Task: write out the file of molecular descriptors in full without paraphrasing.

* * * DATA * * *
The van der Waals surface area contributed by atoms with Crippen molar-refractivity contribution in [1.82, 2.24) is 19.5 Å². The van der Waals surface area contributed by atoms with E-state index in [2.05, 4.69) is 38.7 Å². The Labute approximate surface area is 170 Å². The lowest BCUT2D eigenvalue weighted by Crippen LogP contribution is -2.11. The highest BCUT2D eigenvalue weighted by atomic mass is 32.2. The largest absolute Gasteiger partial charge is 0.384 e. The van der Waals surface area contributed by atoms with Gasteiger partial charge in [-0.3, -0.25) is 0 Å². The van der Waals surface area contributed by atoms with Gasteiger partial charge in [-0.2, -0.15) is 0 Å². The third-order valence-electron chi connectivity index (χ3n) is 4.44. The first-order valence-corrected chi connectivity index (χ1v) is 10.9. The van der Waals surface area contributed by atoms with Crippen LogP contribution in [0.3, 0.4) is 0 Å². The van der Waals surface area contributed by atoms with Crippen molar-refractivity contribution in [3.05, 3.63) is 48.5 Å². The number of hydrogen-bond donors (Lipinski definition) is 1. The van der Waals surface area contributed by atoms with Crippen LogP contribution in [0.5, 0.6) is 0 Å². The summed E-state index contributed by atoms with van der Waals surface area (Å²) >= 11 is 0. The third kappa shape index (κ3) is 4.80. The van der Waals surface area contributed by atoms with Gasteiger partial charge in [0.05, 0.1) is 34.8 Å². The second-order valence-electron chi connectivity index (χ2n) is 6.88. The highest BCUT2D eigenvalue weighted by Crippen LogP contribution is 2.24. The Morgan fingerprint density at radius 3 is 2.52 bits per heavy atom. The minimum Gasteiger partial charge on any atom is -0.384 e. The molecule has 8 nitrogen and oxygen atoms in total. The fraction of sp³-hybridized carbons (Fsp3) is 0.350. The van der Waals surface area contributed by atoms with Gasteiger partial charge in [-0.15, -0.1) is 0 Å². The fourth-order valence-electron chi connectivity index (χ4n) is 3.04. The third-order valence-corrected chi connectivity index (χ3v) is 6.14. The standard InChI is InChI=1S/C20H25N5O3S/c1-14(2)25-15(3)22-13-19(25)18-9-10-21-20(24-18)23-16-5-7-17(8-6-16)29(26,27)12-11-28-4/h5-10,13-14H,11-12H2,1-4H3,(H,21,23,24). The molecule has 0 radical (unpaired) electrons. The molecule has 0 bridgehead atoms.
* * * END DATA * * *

The van der Waals surface area contributed by atoms with Crippen molar-refractivity contribution in [1.82, 2.24) is 19.5 Å². The van der Waals surface area contributed by atoms with E-state index in [2.05, 4.69) is 38.7 Å². The Labute approximate surface area is 170 Å². The lowest BCUT2D eigenvalue weighted by Crippen LogP contribution is -2.11. The highest BCUT2D eigenvalue weighted by atomic mass is 32.2. The largest absolute Gasteiger partial charge is 0.384 e. The van der Waals surface area contributed by atoms with Gasteiger partial charge in [-0.3, -0.25) is 0 Å². The van der Waals surface area contributed by atoms with Gasteiger partial charge in [-0.2, -0.15) is 0 Å². The third-order valence-electron chi connectivity index (χ3n) is 4.44. The first-order valence-corrected chi connectivity index (χ1v) is 10.9. The van der Waals surface area contributed by atoms with Crippen LogP contribution in [0.3, 0.4) is 0 Å². The van der Waals surface area contributed by atoms with Crippen molar-refractivity contribution in [3.05, 3.63) is 48.5 Å². The number of hydrogen-bond donors (Lipinski definition) is 1. The van der Waals surface area contributed by atoms with Crippen LogP contribution in [0.5, 0.6) is 0 Å². The summed E-state index contributed by atoms with van der Waals surface area (Å²) >= 11 is 0. The third kappa shape index (κ3) is 4.80. The van der Waals surface area contributed by atoms with Gasteiger partial charge in [0.05, 0.1) is 34.8 Å². The second-order valence-electron chi connectivity index (χ2n) is 6.88. The highest BCUT2D eigenvalue weighted by Crippen LogP contribution is 2.24. The Morgan fingerprint density at radius 3 is 2.52 bits per heavy atom. The minimum Gasteiger partial charge on any atom is -0.384 e. The molecule has 8 nitrogen and oxygen atoms in total. The fraction of sp³-hybridized carbons (Fsp3) is 0.350. The van der Waals surface area contributed by atoms with Gasteiger partial charge in [-0.15, -0.1) is 0 Å². The fourth-order valence-electron chi connectivity index (χ4n) is 3.04. The third-order valence-corrected chi connectivity index (χ3v) is 6.14. The standard InChI is InChI=1S/C20H25N5O3S/c1-14(2)25-15(3)22-13-19(25)18-9-10-21-20(24-18)23-16-5-7-17(8-6-16)29(26,27)12-11-28-4/h5-10,13-14H,11-12H2,1-4H3,(H,21,23,24). The molecule has 0 radical (unpaired) electrons. The molecule has 0 bridgehead atoms.